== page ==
RIO DE JANEIRO (Reuters) - Egypt’s Islam El Shehaby refused to shake hands with Israel’s Or Sasson after their judo match at the Rio Olympics on Friday, drawing boos from the crowd and stirring a debate about intolerance at the Games.
The International Olympic Committee (IOC) opened a disciplinary commission after El Shehaby, who lost the first round elimination bout, backed away when Sasson bowed and approached him to shake hands.
El Shehaby, 32, had been reportedly pressured by fans on social media not to show up for the match with his Israeli opponent because it would shame Islam.
Egypt was the first Arab power to make peace with Israel, in 1979, but the treaty remains unpopular among many Egyptians.
El Shehaby and Sasson did not comment after the match inside the Carioca Arena 2.
An IOC official said the organization’s president, Thomas Bach, ordered the disciplinary commission as soon as he heard about the incident.
“We believe that the Olympic spirit should be about building bridges, never about erecting walls,” IOC spokesman Mark Adams told a news conference.
“Things happen in the heat of the moment that are not acceptable and obviously we would remind all competitors of Olympic values.”
He said that the general spirit of toleration at the Games was exemplified by the athletes’ village, where competitors spend time socializing after competing.
Sasson, speaking to reporters after winning bronze in the +100kg category, shrugged off the incident.
“For me it doesn’t matter because I’m a professional, I only think about fighting. I knew there was a chance he would not shake my hand,” said Sasson, who was fighting El Shehaby for the first time.
“I cannot say anything, this was his decision,” he said.
El Shehaby did not comment after their match.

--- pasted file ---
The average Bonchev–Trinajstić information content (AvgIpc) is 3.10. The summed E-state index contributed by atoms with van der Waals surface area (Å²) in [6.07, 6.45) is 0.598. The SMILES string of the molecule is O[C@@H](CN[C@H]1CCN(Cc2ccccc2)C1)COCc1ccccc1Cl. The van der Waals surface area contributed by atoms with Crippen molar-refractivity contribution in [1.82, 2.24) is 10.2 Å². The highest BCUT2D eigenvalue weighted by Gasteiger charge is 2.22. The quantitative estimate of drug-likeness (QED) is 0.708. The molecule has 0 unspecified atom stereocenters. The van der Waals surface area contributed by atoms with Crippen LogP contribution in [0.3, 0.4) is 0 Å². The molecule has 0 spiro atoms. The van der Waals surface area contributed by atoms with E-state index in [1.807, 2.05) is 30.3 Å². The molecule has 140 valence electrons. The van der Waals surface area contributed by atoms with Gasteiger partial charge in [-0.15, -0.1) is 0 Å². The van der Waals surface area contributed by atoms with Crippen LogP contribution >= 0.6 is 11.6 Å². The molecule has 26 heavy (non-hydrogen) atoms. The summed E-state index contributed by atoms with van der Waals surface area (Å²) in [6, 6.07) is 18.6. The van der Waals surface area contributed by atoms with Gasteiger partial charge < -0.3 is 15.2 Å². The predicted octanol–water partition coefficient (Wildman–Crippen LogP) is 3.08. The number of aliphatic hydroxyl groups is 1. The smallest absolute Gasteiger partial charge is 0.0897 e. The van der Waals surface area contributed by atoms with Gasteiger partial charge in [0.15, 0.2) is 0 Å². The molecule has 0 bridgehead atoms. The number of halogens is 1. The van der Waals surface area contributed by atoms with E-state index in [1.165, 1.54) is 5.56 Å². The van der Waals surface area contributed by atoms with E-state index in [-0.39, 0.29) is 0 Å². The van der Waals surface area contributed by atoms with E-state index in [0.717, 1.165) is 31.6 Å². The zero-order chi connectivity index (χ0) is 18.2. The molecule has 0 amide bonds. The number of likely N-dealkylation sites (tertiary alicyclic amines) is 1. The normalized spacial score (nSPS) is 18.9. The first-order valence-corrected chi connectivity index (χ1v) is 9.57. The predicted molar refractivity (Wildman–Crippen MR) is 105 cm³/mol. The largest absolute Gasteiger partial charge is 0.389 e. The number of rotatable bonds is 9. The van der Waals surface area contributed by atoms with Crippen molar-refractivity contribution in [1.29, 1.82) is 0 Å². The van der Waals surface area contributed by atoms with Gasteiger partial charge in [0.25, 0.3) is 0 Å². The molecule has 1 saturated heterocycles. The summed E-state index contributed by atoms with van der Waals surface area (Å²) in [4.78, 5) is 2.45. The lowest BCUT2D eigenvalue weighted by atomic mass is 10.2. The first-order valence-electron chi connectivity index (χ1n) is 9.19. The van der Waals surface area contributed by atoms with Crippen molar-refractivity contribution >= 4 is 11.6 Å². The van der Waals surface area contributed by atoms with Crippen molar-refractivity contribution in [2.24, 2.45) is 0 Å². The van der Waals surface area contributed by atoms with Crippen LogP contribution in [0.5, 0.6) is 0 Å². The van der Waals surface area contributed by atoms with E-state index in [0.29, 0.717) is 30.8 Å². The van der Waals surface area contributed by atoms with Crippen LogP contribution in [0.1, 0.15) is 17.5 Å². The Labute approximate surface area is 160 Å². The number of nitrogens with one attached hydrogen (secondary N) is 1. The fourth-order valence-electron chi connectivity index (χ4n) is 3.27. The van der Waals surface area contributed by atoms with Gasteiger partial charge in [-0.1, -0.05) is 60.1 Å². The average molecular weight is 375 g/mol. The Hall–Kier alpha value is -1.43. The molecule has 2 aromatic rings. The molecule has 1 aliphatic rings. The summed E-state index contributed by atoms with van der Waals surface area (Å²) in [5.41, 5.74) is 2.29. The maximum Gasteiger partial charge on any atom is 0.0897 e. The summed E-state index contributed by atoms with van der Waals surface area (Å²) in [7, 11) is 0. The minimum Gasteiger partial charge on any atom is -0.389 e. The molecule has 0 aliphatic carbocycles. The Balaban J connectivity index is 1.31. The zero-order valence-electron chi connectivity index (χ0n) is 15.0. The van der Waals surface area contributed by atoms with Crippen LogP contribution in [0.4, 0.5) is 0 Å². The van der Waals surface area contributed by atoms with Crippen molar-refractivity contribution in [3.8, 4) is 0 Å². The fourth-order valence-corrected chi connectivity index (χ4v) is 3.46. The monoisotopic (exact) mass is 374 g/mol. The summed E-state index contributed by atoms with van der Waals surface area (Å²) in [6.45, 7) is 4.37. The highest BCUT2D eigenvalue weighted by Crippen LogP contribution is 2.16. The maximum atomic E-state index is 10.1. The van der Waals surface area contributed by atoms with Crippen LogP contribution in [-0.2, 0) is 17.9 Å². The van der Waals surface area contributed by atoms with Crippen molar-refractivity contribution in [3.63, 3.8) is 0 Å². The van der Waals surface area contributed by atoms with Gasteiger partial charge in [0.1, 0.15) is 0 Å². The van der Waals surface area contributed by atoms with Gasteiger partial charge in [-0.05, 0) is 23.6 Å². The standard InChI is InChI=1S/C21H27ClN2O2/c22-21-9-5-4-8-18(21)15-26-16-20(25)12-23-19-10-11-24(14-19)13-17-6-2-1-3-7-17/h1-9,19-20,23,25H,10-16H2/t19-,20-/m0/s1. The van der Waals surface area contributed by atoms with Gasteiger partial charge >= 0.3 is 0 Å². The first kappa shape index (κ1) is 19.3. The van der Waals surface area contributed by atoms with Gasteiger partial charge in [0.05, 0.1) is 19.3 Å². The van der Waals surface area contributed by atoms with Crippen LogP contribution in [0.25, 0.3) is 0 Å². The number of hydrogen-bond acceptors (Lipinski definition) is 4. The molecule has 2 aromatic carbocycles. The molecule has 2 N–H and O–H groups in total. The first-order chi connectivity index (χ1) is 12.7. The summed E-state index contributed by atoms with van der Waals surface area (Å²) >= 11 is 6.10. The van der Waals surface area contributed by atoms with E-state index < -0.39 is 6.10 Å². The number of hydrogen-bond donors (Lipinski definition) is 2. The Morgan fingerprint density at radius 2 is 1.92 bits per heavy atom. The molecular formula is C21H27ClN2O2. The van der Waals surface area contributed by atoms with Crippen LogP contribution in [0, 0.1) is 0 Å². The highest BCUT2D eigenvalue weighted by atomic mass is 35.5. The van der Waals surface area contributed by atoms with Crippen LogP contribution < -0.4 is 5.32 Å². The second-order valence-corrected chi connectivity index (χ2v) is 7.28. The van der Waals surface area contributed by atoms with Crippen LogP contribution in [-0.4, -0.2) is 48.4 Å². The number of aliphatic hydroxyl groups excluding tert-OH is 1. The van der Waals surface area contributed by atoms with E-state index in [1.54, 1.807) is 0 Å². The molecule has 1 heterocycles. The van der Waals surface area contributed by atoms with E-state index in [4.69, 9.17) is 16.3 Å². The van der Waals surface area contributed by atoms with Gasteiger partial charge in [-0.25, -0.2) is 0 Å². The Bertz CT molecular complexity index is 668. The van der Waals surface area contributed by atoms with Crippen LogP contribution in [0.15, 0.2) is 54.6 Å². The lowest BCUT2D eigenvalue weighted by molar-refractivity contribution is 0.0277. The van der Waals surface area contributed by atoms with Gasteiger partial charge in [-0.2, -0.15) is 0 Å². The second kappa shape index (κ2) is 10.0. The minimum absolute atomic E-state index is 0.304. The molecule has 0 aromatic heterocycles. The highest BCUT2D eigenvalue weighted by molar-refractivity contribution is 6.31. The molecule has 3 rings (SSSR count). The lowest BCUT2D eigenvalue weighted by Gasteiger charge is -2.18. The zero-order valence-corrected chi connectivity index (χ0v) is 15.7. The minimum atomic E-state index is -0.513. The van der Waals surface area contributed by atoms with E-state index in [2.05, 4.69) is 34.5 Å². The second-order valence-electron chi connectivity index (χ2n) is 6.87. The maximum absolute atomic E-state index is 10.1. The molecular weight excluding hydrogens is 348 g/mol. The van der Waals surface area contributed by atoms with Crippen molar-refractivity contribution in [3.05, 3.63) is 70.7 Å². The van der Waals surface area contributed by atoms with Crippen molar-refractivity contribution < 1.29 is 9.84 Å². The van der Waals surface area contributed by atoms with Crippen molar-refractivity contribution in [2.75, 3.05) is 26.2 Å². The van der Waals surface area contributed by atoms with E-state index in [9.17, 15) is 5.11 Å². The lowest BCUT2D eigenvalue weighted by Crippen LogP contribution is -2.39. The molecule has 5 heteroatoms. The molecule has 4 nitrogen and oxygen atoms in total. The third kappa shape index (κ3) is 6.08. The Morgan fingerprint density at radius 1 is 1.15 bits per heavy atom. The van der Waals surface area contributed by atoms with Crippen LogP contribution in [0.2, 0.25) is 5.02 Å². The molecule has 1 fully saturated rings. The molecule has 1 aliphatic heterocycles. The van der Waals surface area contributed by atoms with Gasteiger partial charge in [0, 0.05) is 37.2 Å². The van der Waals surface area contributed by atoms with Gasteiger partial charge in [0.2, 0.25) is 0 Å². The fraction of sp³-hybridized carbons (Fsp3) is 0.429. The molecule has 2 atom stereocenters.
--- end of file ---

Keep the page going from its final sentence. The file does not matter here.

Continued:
Nicolas Messner, a spokesman for the International Judo Federation, said judokas are not obligated to shake hands under IJF rules, only to bow, which El Shehaby did after he was called back.
“Nevertheless, after the Games the situation will be studied and analyzed to see if further action must be taken,” he told Reuters.
Some Israeli and Lebanese athletes had an argument last week about sharing a bus to the opening ceremony of the Rio Olympics. The Lebanese team admitted preventing Israeli athletes from boarding but said it was because the bus was reserved for members of its team.
The Egyptian Olympic Committee said in a short statement on its Facebook page: “We told Islam El-Shehaby before the game he should fulfill all the sporting behaviors and rules against his Israeli opponent as this is just a game in a big world tournament. What happened after the match was just personal behavior”.
Sasson’s brother told Israel’s Channel 10 that Sasson was focused professionally and tactically on the competition. The incident with the Egyptian did not appear to involve any personal animosity, he added.
“This is something driven perhaps by the Egyptian people, by the Egyptian regime, but it does not look to me like something personal,” he said.
Reporting by Chris Gallagher and Daniel Flynn; Additional reporting by Karolos Grohmann and Osama Khairy; Editing by Neil Robinson and Meredith Mazzilli